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What I’ve learned about Japan in 2015

Some thoughts on the things I have learned about Japan that I didn’t know in 2014

By 5 min read 1

Later this month, I will turn 32, it also marks something of a turning point for me. As of this year, I will have spent more of my adult life in Japan than I did my country of origin, Scotland. Looking back it’s been a challenging past 12 months, with plenty of experience gained and lessons learned.

So with that in mind, I thought perhaps I might take the chance in this, my latest blog, to offer a bit of introspection and some thoughts on the things I have learned about Japan that I didn’t know in 2014. It’s been an interesting year in more ways than one.

Here’s my top 5:

Japanese people have a much funnier sense of humour than you may think

The common stereotype of the average Japanese, to those who haven’t spent much time here, is one of a very servile, serious, polite yet friendly and sincere person. Indeed many Japanese do possess these traits in abundance. However, it belies an often untapped, yet wicked sense of humour. Coming from Glasgow, a city noted for the many great comedians it has produced down the years, I value humour highly when it comes to choosing my friends.

I’ve had some great laughs with my friends and colleagues this year, but there is one particularly memorable event I would like to share.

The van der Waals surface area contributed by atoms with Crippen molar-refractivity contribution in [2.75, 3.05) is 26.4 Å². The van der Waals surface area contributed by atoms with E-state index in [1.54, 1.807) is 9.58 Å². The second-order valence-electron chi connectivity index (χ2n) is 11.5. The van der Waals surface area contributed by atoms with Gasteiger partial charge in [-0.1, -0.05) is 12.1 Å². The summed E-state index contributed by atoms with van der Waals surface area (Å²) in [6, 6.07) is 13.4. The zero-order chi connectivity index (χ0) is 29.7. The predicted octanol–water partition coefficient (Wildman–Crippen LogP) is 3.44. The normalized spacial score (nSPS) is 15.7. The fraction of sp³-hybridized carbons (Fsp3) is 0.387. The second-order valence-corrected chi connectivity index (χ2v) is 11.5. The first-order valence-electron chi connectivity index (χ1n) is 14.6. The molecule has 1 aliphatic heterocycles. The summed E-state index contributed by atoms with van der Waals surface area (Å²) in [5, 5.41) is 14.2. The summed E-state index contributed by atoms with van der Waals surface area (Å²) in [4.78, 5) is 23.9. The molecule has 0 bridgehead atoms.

I was teaching a class of students about how to use comparative sentences. For example “Tokyo Sky Tree is taller than Tokyo Tower”

I put a sentence skeleton on the board for the students “The cat is________ than the dog”

I showed the students a picture of a large cat, next to a small puppy.

I said “who can fill in the missing word”. One student, who has always been something of a joker in my classes, tentatively raised his hand. “Big” he said.

“Almost,” I replied. I then clasped my hands together in front of my chest and then slowly moved them outward, as I said to the student “make the word longer.”

Smiling cheekily, he replied “ok, Biiiiiiiiiiiiiig”.

The whole class, Japanese English Teacher and myself included, burst out laughing.

The youth of Japan aren’t quite as politically apathetic as they seem

Recently, moves have been made to lower the voting age in Japan from 20 to 18. Detractors of the legislation say “what’s the point? Young people aren’t interested in politics”. However, recent mobilisations and protests, both for and against certain government policies, would suggest otherwise.

Even in my junior high school classes, for the first time since I came to work in public schools in Japan, I have had students ask me directly about political issues. It’s a fascinating site, to finally see the political awakening of generation dormant for all too long. Whatever you may feel about past and current governments in Japan, getting more people engaged in politics can only be a good thing moving forward.

Japanese movies are awesome